Assault vs. Battery: What’s the Difference?
“Assault and battery” is a phrase most people have heard, whether on the news or on a procedural TV show. However, this phrase often doesn’t refer to a single charge. Assault and battery are two different crimes often prosecuted together because of their similar natures. In Texas, the elements of a case against a defendant for assault and battery are the same, though there are many different classifications for different degrees of the offense.
For example, assault on its own is defined as intentionally, knowingly, or recklessly threatening to cause bodily injury to another person. However, following through on that threat is considered “battery.” In Texas, a charge of assault (and battery) includes causing bodily injury to another person, threatening another person with bodily injury, or causing physical contact with another person against his or her consent.
The degrees of the crime depend on whether the defendant merely threatened to cause harm or actually caused damage to another individual. It’s a Class C misdemeanor if a person threatens another with bodily harm or causes physical contact in an offensive or provocative way. For example, if you threaten to beat someone up and push them to emphasize your point, you would be guilty of a Class C misdemeanor.
Class B misdemeanors happen if the defendant assaults someone who is a sports participant during a performance, while Class A misdemeanors happen if a person causes bodily injury to another and no other aggravating factors are present. Likewise, a Class A misdemeanor includes inflicting physical contact in an offensive way against an elderly individual.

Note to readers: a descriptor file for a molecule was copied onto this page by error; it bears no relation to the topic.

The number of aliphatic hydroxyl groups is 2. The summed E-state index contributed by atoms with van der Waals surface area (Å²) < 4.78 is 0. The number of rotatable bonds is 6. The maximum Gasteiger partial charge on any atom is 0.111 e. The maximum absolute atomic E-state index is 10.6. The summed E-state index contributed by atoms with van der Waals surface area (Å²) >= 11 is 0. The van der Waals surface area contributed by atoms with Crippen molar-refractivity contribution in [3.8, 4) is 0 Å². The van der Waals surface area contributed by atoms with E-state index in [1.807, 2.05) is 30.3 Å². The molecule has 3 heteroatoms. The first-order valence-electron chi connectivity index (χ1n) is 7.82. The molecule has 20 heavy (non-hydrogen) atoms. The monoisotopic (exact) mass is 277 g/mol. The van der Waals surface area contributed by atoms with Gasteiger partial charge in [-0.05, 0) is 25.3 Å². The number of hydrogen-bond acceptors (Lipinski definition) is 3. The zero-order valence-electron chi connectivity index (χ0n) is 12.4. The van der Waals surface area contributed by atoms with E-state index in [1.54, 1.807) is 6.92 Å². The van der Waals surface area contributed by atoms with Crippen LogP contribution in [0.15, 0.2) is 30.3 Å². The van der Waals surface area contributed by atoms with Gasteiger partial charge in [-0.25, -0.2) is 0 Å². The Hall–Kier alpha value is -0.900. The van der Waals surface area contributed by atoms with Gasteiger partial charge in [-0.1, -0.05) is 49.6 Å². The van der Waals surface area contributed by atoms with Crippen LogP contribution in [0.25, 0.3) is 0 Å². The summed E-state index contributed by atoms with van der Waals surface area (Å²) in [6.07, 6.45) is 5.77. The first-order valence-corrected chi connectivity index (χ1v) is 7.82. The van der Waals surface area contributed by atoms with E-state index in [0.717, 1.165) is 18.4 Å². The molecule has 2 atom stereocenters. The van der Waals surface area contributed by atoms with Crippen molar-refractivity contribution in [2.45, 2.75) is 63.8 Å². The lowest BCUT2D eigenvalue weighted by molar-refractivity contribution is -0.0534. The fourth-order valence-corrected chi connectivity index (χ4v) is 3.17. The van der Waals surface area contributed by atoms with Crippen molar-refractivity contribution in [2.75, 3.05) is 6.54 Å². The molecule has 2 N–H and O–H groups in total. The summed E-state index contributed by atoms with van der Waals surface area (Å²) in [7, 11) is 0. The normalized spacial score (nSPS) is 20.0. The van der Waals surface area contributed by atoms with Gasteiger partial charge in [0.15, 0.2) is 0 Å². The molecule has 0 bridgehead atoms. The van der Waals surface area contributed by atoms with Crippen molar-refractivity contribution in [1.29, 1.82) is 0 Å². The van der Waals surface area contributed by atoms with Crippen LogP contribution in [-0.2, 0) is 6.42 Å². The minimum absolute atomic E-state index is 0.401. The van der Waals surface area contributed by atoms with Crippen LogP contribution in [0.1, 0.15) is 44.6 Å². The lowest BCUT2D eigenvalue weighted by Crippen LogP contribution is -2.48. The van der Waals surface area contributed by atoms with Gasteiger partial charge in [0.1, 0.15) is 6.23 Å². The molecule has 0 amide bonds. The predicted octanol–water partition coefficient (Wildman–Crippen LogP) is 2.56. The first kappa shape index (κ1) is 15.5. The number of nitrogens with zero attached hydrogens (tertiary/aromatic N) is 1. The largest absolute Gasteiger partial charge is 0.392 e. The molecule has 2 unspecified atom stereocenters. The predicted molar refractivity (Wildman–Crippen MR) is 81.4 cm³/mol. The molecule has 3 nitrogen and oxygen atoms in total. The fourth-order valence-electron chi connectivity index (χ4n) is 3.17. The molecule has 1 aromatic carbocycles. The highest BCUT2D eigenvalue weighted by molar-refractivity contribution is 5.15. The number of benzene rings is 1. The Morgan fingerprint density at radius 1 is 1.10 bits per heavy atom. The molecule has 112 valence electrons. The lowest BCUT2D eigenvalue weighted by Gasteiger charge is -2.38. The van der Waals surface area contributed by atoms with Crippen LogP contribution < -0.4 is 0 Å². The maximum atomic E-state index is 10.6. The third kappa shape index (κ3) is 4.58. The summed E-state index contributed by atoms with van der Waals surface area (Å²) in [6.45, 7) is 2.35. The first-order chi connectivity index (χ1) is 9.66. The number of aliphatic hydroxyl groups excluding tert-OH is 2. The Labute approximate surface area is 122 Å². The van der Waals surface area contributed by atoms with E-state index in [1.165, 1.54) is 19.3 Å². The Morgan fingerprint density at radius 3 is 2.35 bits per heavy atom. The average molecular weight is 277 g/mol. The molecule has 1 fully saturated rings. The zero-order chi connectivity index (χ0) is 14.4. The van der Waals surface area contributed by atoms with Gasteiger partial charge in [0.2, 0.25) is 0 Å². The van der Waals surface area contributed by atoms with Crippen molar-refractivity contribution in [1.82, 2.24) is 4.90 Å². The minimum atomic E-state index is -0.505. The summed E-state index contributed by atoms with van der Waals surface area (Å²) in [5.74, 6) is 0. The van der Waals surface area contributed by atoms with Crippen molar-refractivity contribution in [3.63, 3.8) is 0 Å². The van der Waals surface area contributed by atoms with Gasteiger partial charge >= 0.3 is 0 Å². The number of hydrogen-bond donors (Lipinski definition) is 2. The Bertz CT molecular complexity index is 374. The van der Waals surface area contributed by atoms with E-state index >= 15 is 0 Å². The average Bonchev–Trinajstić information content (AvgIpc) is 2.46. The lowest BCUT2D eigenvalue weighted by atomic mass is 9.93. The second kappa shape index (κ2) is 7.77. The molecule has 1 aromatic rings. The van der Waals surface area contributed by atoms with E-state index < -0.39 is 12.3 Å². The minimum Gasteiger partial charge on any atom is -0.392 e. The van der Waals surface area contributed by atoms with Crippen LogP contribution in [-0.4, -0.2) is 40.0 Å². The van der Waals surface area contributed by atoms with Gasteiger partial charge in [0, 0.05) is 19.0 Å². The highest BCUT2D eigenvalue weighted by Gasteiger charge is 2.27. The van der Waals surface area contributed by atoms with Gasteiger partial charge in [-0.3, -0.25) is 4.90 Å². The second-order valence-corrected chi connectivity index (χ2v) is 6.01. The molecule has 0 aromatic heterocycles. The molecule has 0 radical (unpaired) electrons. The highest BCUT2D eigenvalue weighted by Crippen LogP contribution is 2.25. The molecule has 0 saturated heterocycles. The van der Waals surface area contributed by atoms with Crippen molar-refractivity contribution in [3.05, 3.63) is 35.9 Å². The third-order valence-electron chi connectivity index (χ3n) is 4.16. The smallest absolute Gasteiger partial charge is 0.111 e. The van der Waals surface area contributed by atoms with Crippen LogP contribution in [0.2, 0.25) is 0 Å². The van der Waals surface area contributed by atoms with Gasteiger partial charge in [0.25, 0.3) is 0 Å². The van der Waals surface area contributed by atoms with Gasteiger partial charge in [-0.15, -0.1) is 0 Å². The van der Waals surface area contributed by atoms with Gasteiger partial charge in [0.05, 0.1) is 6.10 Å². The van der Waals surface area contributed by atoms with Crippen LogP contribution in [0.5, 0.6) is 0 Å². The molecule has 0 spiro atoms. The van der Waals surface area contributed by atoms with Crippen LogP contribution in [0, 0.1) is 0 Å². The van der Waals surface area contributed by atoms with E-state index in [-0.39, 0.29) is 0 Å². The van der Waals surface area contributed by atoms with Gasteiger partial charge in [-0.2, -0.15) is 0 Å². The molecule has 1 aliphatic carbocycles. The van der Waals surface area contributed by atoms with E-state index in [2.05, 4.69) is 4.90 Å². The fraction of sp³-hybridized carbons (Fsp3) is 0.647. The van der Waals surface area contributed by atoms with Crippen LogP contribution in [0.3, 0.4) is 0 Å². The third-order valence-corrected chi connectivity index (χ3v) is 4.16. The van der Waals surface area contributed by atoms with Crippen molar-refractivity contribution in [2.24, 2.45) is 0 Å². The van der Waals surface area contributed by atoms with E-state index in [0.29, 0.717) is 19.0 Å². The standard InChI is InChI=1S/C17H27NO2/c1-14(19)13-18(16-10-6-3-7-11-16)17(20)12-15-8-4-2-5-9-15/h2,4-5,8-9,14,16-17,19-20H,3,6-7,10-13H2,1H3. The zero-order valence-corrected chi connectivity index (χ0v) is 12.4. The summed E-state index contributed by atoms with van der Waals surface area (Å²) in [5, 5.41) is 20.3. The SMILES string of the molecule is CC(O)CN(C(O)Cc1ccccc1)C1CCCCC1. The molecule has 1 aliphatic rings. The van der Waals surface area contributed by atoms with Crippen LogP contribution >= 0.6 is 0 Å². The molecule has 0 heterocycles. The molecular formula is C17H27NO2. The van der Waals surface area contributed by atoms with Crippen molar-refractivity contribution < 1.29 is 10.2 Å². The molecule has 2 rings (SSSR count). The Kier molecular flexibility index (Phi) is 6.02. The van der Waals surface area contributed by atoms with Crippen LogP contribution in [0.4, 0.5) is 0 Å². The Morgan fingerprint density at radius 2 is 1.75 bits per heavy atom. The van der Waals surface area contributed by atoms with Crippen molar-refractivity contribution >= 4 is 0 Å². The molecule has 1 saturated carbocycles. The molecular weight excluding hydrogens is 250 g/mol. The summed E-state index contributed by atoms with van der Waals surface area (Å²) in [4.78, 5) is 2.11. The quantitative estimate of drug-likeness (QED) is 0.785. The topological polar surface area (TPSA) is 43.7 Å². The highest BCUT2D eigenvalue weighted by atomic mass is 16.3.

Assault and battery would become a felony if the defendant assaulted a public servant, a family member, a person who contracts with the government, a security officer performing duties, an emergency services employee, a person the defendant is dating, or a witness or informant. Likewise, the more severe the injury caused to a person, the more serious the felony will be. An assault charge in the first degree could lead to 5 years to a lifetime in prison.
If you’re facing an assault and battery charge, make sure you do your best to avoid a conviction by talking to our skilled McKinney criminal defense lawyer. Attorney Darlina Crowder has received more than 200 acquittals over the course of her career. Let us see what we can do to defend your rights and freedom.
Contact us at (214) 981-1441 or fill out our online form to schedule a free case consultation today.